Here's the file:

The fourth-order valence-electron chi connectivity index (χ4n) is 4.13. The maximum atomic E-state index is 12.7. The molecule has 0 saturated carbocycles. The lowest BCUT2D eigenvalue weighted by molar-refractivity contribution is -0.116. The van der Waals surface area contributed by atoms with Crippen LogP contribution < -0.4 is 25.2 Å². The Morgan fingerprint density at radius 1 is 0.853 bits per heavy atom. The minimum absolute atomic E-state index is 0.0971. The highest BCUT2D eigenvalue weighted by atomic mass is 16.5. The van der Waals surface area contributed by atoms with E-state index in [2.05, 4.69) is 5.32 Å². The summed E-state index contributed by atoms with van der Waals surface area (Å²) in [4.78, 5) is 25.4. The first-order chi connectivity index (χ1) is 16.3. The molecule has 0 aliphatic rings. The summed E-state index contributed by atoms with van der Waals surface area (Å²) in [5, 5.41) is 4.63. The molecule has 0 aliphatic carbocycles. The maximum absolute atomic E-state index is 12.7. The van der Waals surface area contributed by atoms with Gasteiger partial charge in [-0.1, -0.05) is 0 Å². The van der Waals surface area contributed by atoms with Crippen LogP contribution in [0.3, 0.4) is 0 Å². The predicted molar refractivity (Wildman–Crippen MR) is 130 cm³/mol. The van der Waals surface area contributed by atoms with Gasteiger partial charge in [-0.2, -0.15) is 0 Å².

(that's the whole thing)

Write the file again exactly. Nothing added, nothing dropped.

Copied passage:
The fourth-order valence-electron chi connectivity index (χ4n) is 4.13. The maximum atomic E-state index is 12.7. The molecule has 0 saturated carbocycles. The lowest BCUT2D eigenvalue weighted by molar-refractivity contribution is -0.116. The van der Waals surface area contributed by atoms with Crippen LogP contribution < -0.4 is 25.2 Å². The Morgan fingerprint density at radius 1 is 0.853 bits per heavy atom. The minimum absolute atomic E-state index is 0.0971. The highest BCUT2D eigenvalue weighted by atomic mass is 16.5. The van der Waals surface area contributed by atoms with E-state index in [2.05, 4.69) is 5.32 Å². The summed E-state index contributed by atoms with van der Waals surface area (Å²) in [4.78, 5) is 25.4. The first-order chi connectivity index (χ1) is 16.3. The molecule has 0 aliphatic rings. The summed E-state index contributed by atoms with van der Waals surface area (Å²) in [5, 5.41) is 4.63. The molecule has 0 aliphatic carbocycles. The maximum absolute atomic E-state index is 12.7. The van der Waals surface area contributed by atoms with Gasteiger partial charge in [-0.1, -0.05) is 0 Å². The van der Waals surface area contributed by atoms with Crippen LogP contribution in [0.3, 0.4) is 0 Å². The predicted molar refractivity (Wildman–Crippen MR) is 130 cm³/mol. The van der Waals surface area contributed by atoms with Gasteiger partial charge in [-0.2, -0.15) is 0 Å².